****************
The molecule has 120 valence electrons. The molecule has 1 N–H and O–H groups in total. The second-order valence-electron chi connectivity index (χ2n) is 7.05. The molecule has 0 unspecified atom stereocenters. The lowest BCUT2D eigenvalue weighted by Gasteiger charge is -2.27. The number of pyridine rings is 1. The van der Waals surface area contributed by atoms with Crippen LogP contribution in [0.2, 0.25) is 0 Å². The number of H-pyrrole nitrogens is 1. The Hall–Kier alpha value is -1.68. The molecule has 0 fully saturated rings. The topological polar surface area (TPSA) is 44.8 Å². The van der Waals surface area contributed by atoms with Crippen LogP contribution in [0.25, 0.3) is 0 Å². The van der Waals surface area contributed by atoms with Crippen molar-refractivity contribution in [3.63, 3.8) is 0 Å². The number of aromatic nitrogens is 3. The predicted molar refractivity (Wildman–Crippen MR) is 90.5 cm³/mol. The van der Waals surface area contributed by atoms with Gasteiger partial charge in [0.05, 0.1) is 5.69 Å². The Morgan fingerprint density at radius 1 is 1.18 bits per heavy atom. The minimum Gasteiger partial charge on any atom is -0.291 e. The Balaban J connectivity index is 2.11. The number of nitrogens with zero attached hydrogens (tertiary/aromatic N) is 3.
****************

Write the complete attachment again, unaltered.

The molecule has 120 valence electrons. The molecule has 1 N–H and O–H groups in total. The second-order valence-electron chi connectivity index (χ2n) is 7.05. The molecule has 0 unspecified atom stereocenters. The lowest BCUT2D eigenvalue weighted by Gasteiger charge is -2.27. The number of pyridine rings is 1. The van der Waals surface area contributed by atoms with Crippen LogP contribution in [0.2, 0.25) is 0 Å². The number of H-pyrrole nitrogens is 1. The Hall–Kier alpha value is -1.68. The molecule has 0 fully saturated rings. The topological polar surface area (TPSA) is 44.8 Å². The van der Waals surface area contributed by atoms with Crippen LogP contribution in [0.25, 0.3) is 0 Å². The van der Waals surface area contributed by atoms with Crippen molar-refractivity contribution in [3.63, 3.8) is 0 Å². The number of aromatic nitrogens is 3. The predicted molar refractivity (Wildman–Crippen MR) is 90.5 cm³/mol. The van der Waals surface area contributed by atoms with Gasteiger partial charge in [0.05, 0.1) is 5.69 Å². The Morgan fingerprint density at radius 1 is 1.18 bits per heavy atom. The minimum Gasteiger partial charge on any atom is -0.291 e. The Balaban J connectivity index is 2.11. The number of nitrogens with zero attached hydrogens (tertiary/aromatic N) is 3.